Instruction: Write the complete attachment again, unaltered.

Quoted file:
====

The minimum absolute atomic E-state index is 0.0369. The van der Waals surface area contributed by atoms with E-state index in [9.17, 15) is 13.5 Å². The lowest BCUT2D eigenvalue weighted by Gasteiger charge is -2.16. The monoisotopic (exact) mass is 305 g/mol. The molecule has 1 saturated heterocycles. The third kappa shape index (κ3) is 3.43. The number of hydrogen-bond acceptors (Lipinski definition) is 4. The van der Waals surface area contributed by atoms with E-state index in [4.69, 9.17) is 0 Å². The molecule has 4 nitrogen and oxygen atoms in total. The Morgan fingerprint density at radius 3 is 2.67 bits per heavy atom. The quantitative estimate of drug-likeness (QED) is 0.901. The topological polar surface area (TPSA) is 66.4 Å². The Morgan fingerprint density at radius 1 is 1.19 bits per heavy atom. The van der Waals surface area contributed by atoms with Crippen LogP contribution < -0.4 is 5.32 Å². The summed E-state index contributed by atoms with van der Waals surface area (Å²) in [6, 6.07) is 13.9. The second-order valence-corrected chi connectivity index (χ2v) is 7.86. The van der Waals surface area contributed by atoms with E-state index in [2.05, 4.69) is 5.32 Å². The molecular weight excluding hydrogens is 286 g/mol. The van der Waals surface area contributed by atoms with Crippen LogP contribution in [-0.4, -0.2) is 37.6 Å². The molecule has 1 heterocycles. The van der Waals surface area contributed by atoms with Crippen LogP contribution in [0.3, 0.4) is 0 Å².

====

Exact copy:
The minimum absolute atomic E-state index is 0.0369. The van der Waals surface area contributed by atoms with E-state index in [9.17, 15) is 13.5 Å². The lowest BCUT2D eigenvalue weighted by Gasteiger charge is -2.16. The monoisotopic (exact) mass is 305 g/mol. The molecule has 1 saturated heterocycles. The third kappa shape index (κ3) is 3.43. The number of hydrogen-bond acceptors (Lipinski definition) is 4. The van der Waals surface area contributed by atoms with E-state index in [4.69, 9.17) is 0 Å². The molecule has 4 nitrogen and oxygen atoms in total. The Morgan fingerprint density at radius 3 is 2.67 bits per heavy atom. The quantitative estimate of drug-likeness (QED) is 0.901. The topological polar surface area (TPSA) is 66.4 Å². The Morgan fingerprint density at radius 1 is 1.19 bits per heavy atom. The van der Waals surface area contributed by atoms with Crippen LogP contribution < -0.4 is 5.32 Å². The summed E-state index contributed by atoms with van der Waals surface area (Å²) in [6, 6.07) is 13.9. The second-order valence-corrected chi connectivity index (χ2v) is 7.86. The van der Waals surface area contributed by atoms with E-state index in [2.05, 4.69) is 5.32 Å². The molecular weight excluding hydrogens is 286 g/mol. The van der Waals surface area contributed by atoms with Crippen LogP contribution in [-0.4, -0.2) is 37.6 Å². The molecule has 1 heterocycles. The van der Waals surface area contributed by atoms with Crippen LogP contribution in [0.3, 0.4) is 0 Å².